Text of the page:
Naturally, representatives for the North Korean regime were none too pleased with the release, and the redaction of the movie's more tawdry bits weren't enough to keep them from blowing a gasket. Here's hoping that version gets pressed onto DVDs soon, if only so this guy can send them above the 38th parallel as part of some subversive care packages. North Korea's National Defense Commission called The Interview "dishonest and reactionary," and said that the act of releasing the movie was in essence "agitating terrorism." Class acts that they are, they also likened the president to a monkey in a jungle prone to recklessness "in words and deeds." For now, North Korean officials haven't promised retaliation for The Interview's release or the ongoing internet and cellular service outages in the country, though The New York Times points out that North Korea thinks the US is just a big ol' bully.
The Guardians of Peace
All's quiet on the western front. The Guardians of Peace -- the hacker(s) behind the Sony Pictures hack thought to be connected to North Korea -- have been uncharacteristically tame after promising very bad things should the movie make it into theaters. That just might be because North Korea wasn't involved at all, despite what the FBI claimed in a press bulletin issued just before the holidays.
CloudFlare Principal Security Researcher (and DEF CON security chief) Marc Rogers noted in a piece on The Daily Beast that it's way more likely a disgruntled employee was behind the attack. Meanwhile, Kurt Stammberger, an exec at security firm Norse, suspects the Guardians Of Peace's "Lena" was a 10-year Sony insider before leaving the company in May. The only peeps we've heard from the Guardians have been a series of jabs and deflections meant to make it clear that the FBI was on the wrong trail. Is it possible that they're throwing law enforcement a bone, letting them know that the attack's roots could be found within America's borders? Maybe. Is it more likely that they're just trolling the hell out of everyone by now? You bet. At this point, it's not clear how much more information the GoP has left to dump, though we half-expect them to have saved some of the juiciest, most damning stuff for last. Stay tuned.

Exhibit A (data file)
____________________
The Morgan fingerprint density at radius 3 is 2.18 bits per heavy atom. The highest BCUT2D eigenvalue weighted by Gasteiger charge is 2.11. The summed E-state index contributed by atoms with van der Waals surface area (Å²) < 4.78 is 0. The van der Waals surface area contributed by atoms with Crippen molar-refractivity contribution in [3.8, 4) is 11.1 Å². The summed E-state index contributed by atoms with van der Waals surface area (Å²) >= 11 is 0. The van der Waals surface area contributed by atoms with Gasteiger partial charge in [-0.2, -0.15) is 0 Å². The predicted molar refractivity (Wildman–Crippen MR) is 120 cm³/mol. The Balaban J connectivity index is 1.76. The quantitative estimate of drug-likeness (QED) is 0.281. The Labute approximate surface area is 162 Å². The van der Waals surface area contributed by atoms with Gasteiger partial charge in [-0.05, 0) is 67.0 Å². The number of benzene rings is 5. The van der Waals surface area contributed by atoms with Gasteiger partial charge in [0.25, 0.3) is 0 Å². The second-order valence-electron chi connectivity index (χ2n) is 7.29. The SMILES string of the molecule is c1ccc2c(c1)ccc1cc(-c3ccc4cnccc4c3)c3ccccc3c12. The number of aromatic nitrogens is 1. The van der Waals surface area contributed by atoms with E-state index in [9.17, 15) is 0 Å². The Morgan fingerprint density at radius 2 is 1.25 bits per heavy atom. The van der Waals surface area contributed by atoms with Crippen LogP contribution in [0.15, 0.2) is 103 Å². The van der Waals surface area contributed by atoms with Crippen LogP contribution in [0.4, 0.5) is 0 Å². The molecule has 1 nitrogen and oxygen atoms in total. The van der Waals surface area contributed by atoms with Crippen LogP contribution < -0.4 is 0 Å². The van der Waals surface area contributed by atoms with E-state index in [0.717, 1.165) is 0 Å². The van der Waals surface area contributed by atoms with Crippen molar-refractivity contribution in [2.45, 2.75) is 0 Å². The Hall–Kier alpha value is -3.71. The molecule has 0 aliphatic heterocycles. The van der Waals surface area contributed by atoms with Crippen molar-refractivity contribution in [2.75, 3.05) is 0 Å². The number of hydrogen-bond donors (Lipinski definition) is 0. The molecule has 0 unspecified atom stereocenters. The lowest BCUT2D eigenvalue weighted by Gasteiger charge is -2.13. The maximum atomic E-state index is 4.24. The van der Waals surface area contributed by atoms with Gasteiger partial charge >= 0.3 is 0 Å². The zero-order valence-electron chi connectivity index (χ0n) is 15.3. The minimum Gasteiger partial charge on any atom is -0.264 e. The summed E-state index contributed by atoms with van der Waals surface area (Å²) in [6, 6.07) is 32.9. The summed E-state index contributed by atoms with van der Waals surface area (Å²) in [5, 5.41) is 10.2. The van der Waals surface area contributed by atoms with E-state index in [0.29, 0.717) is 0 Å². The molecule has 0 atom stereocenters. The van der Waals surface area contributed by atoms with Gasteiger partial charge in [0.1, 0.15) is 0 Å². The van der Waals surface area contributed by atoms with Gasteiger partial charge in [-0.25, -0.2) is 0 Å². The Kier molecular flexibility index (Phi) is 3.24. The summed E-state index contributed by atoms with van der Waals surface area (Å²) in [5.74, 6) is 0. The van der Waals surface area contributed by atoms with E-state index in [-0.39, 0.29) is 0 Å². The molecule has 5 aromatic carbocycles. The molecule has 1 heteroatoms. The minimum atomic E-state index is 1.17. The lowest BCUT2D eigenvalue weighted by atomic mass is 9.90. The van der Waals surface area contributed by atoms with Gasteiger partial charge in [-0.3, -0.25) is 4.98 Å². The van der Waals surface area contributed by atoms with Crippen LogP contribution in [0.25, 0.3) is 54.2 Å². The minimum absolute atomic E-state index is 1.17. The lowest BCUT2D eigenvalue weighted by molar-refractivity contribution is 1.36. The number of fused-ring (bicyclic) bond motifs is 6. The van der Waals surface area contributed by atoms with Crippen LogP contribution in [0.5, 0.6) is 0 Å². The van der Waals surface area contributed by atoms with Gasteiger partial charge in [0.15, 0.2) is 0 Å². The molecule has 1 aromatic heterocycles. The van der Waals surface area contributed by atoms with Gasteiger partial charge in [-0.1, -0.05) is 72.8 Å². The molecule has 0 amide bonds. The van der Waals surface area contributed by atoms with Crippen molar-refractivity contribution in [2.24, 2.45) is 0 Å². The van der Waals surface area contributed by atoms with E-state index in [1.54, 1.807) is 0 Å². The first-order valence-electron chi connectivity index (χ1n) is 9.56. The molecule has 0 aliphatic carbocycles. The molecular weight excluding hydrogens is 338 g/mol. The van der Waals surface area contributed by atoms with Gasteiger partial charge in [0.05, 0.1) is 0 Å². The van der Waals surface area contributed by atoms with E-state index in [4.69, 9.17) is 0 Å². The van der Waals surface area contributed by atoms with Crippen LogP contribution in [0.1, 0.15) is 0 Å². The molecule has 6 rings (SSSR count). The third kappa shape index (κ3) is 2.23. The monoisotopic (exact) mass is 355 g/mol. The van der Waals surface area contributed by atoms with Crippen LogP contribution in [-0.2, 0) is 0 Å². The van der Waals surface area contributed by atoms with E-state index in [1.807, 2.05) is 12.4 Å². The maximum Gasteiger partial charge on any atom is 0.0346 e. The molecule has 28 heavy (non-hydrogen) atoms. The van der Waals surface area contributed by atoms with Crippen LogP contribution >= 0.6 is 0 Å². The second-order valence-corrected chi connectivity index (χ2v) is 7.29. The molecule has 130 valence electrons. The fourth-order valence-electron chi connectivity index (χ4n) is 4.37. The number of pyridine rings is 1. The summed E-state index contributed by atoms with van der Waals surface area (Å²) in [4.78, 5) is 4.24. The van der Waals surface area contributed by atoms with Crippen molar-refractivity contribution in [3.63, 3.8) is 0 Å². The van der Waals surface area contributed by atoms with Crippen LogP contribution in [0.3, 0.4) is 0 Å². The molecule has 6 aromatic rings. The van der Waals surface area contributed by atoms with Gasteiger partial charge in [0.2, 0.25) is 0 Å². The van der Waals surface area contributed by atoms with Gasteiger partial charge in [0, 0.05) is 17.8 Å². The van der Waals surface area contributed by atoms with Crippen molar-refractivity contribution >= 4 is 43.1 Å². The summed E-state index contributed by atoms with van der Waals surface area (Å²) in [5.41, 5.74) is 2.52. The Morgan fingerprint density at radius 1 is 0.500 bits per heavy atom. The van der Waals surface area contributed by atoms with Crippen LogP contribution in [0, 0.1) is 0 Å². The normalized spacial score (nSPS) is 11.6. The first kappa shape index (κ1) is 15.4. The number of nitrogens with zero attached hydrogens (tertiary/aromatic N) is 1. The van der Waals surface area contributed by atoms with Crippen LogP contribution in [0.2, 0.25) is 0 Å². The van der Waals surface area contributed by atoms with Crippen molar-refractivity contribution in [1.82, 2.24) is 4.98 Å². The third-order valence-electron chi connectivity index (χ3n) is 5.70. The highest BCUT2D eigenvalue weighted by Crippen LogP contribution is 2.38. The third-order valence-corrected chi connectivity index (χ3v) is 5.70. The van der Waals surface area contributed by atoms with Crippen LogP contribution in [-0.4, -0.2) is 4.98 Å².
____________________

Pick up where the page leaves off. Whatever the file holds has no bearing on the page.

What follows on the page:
So far, The Interview has grossed north of $15 million with the vast majority coming from streaming rentals and online sales. If this momentum keeps up, it won't be long at all before the movie recoups the $44 million (according to insider estimates) that went into making it, though that's not an insignificant "if" right now. TorrentFreak notes that there was huge interest in pirated copies of the movie within the first two days of its release -- even meeting demand levels set by blockbuster flicks -- but things are now starting to slow considerably. Digital releases only make the risk of piracy even more of a possibility, but the precedent set by The Interview is a shot in the arm for the notion of online distribution, which more than ever looks like an escape hatch for studios working on medium-budget movies that probably wouldn't take off at the box office.
Of course, there were a lot of intangible factors at play here too. Remember: Sony paid about $30 million to promote the film, and in the end, the stuff that really made people want to see it had barely anything to do with marketing budgets. The jury's still out on whether it makes financial sense for studios to push new movies straight into our consoles and our YouTubes, but you can bet the patriotic prospect of shafting Kim Jong Un made it even easier for people to open their wallets. Long after the giggling over the word "honeydick" has subsided, people who watched The Interview will remember the event as a statement.